7. 7

    Kang, D. S., Tian, X. & Benovic, J. L. β-Arrestins and G protein-coupled receptor trafficking. Methods Enzymol. 521, 91–108 (2013)

    CAS  Article  Google Scholar 

  8. 8

    Shukla, A. K. et al. Structure of active β-arrestin-1 bound to a G-protein-coupled receptor phosphopeptide. Nature 497, 137–141 (2013)

    ADS  CAS  Article  Google Scholar 

  9. 9

    Kim, Y. J. et al. Crystal structure of pre-activated arrestin p44. Nature 497, 142–146 (2013)

    ADS  CAS  Article  Google Scholar 

  10. 10

    Kang, Y. et al. Crystal structure of rhodopsin bound to arrestin by femtosecond X-ray laser. Nature 523, 561–567 (2015)

    ADS  CAS  Article  Google Scholar 

  11. 11

    Schleicher, A., Kühn, H. & Hofmann, K. P. Kinetics, binding constant, and activation energy of the 48-kDa protein-rhodopsin complex by extra-metarhodopsin II. Biochemistry 28, 1770–1775 (1989)

    CAS  Article  Google Scholar 

  12. 12

    Gurevich, V. V. & Gurevich, E. V. The structural basis of arrestin-mediated regulation of G-protein-coupled receptors. Pharmacol. Ther. 110, 465–502 (2006)

    CAS  Article  Google Scholar 

  13. 13

    Hanson, S. M. et al. Differential interaction of spin-labeled arrestin with inactive and active phosphorhodopsin. Proc. Natl Acad. Sci. USA 103, 4900–4905 (2006)

    ADS  CAS  Article  Google Scholar 

  14. 14

    Vishnivetskiy, S. A. et al. The role of arrestin α-helix I in receptor binding. J. Mol. Biol. 395, 42–54 (2010)

    CAS  Article  Google Scholar 

  15. 15

    Xiao, K., Shenoy, S. K., Nobles, K. & Lefkowitz, R. J. Activation-dependent conformational changes in β-arrestin 2. J. Biol. Chem. 279, 55744–55753 (2004)

    CAS  Article  Google Scholar 

  16. 16

    Charest, P. G., Terrillon, S. & Bouvier, M. Monitoring agonist-promoted conformational changes of β-arrestin in living cells by intramolecular BRET. EMBO Rep. 6, 334–340 (2005)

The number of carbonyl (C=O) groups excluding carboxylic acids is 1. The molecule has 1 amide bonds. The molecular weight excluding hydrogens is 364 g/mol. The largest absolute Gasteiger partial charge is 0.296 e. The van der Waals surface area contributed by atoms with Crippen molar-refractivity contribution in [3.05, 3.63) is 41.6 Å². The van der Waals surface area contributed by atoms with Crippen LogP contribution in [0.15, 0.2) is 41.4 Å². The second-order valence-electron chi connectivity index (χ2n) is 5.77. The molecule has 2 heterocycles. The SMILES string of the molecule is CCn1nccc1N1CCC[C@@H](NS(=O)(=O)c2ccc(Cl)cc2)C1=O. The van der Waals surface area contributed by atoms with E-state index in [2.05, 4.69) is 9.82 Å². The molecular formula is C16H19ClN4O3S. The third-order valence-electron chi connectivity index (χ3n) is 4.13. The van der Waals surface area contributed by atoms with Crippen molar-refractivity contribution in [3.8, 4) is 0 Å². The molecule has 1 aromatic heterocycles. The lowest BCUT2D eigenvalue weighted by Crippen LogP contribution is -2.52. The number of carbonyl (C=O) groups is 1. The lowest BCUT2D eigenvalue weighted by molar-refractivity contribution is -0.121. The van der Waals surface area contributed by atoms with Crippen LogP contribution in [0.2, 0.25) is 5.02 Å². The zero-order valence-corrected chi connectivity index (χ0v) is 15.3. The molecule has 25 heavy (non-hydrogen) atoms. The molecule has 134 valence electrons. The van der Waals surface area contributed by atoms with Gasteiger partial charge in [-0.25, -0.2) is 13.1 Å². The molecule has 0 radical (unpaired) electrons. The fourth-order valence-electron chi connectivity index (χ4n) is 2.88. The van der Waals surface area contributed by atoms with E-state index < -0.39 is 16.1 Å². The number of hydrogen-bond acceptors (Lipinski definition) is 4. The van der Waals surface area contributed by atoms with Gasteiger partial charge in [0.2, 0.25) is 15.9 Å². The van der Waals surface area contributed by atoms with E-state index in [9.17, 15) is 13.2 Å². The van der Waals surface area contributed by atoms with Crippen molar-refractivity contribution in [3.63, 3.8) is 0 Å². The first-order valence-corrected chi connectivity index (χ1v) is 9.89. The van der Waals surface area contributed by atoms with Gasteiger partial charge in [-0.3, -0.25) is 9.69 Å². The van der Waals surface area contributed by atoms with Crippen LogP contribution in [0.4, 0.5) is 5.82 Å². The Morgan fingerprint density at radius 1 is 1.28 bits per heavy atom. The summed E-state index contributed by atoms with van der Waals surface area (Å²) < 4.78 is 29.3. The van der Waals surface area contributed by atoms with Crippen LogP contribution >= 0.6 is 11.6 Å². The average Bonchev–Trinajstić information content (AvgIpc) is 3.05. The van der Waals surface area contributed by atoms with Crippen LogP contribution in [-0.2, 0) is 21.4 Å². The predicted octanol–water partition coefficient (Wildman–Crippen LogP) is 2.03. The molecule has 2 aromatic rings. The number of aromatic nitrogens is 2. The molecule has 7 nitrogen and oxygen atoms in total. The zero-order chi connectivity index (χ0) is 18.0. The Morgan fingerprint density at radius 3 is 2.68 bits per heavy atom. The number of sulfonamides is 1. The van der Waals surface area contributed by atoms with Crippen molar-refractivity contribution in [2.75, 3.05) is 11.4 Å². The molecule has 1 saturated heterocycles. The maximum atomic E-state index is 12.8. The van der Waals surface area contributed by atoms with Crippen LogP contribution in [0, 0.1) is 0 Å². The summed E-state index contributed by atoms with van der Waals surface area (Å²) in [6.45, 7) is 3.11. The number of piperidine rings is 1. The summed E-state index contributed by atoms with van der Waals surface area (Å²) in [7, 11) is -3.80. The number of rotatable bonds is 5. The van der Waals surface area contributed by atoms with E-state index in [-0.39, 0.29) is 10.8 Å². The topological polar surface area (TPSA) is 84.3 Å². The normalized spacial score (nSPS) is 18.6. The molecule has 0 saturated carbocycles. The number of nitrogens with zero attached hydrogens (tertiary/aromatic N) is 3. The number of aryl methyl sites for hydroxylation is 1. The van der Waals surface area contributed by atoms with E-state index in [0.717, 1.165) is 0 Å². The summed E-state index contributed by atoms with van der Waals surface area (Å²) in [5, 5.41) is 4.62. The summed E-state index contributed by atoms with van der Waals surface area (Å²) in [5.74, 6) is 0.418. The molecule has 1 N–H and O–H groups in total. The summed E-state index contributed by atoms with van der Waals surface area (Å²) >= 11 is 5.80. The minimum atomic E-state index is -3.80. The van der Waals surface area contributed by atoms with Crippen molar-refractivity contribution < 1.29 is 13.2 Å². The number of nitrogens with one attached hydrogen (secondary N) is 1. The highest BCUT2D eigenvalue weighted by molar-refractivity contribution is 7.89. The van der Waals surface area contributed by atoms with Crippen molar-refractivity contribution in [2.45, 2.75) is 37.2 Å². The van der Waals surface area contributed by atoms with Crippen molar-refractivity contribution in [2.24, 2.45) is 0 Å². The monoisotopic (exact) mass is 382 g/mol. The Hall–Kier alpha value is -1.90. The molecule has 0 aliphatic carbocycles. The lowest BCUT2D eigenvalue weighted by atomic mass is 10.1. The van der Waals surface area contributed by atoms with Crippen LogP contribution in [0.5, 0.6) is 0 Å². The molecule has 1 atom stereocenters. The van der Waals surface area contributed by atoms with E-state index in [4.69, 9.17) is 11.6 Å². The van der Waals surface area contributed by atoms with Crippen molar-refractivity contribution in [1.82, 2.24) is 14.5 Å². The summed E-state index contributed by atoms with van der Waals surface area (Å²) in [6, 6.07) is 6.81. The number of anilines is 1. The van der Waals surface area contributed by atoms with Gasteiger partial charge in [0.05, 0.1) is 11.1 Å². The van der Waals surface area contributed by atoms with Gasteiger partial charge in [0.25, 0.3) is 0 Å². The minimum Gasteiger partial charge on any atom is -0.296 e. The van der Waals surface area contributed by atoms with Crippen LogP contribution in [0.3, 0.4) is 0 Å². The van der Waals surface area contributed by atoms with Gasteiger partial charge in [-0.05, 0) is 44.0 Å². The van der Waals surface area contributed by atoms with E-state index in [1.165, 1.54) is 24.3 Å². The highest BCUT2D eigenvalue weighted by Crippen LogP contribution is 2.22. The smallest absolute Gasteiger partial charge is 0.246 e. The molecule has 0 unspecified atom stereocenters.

CAS  Article  Google Scholar 

  17. 17

    Lohse, M. J., Nuber, S. & Hoffmann, C. Fluorescence/bioluminescence resonance energy transfer techniques to study G-protein-coupled receptor activation and signaling. Pharmacol. Rev. 64, 299–336 (2012)

    CAS  Article  Google Scholar 

  18. 18

    Hanson, S. M. & Gurevich, V. V. The differential engagement of arrestin surface charges by the various functional forms of the receptor. J. Biol. Chem. 281, 3458–3462 (2006)

    CAS  Article  Google Scholar 

  19. 19

    Hoffmann, C. et al. Fluorescent labeling of tetracysteine-tagged proteins in intact cells. Nature Protocols 5, 1666–1677 (2010)

    CAS  Article  Google Scholar 

  20. 20

    Klenk, C. et al. Formation of a ternary complex among NHERF1, β-arrestin, and parathyroid hormone receptor. J. Biol. Chem. 285, 30355–30362 (2010)

    Article  Google Scholar 

  21. 21

    Krasel, C., Bünemann, M., Lorenz, K. & Lohse, M. J. β-Arrestin binding to the β2-adrenergic receptor requires both receptor phosphorylation and receptor activation. J. Biol. Chem. 280, 9528–9535 (2005)

    CAS  Article  Google Scholar 

  22. 22

    Sykes, D. A. et al. Observed drug-receptor association rates are governed by membrane affinity: the importance of establishing “micro-pharmacokinetic/pharmacodynamic relationships” at the β2-adrenoceptor. Mol. Pharmacol. 85, 608–617 (2014)

    Article  Google Scholar 

  23. 23

    Krasel, C. et al. Dual role of the β2-adrenergic receptor C terminus for the binding of β-arrestin and receptor internalization. J. Biol. Chem. 283, 31840–31848 (2008)

    CAS  Article  Google Scholar 

  24. 24

    Söhlemann, P., Hekman, M., Puzicha, M., Buchen, C. & Lohse, M. J. Binding of purified recombinant β-arrestin to guanine-nucleotide-binding-protein-coupled receptors. Eur. J. Biochem. 232, 464–472 (1995)

    Article  Google Scholar 

  25. 25

    Violin, J. D., Ren, X.-R. & Lefkowitz, R. J. G-protein-coupled receptor kinase specificity for β-arrestin recruitment to the β2-adrenergic receptor revealed by fluorescence resonance energy transfer. J. Biol. Chem. 281, 20577–20588 (2006)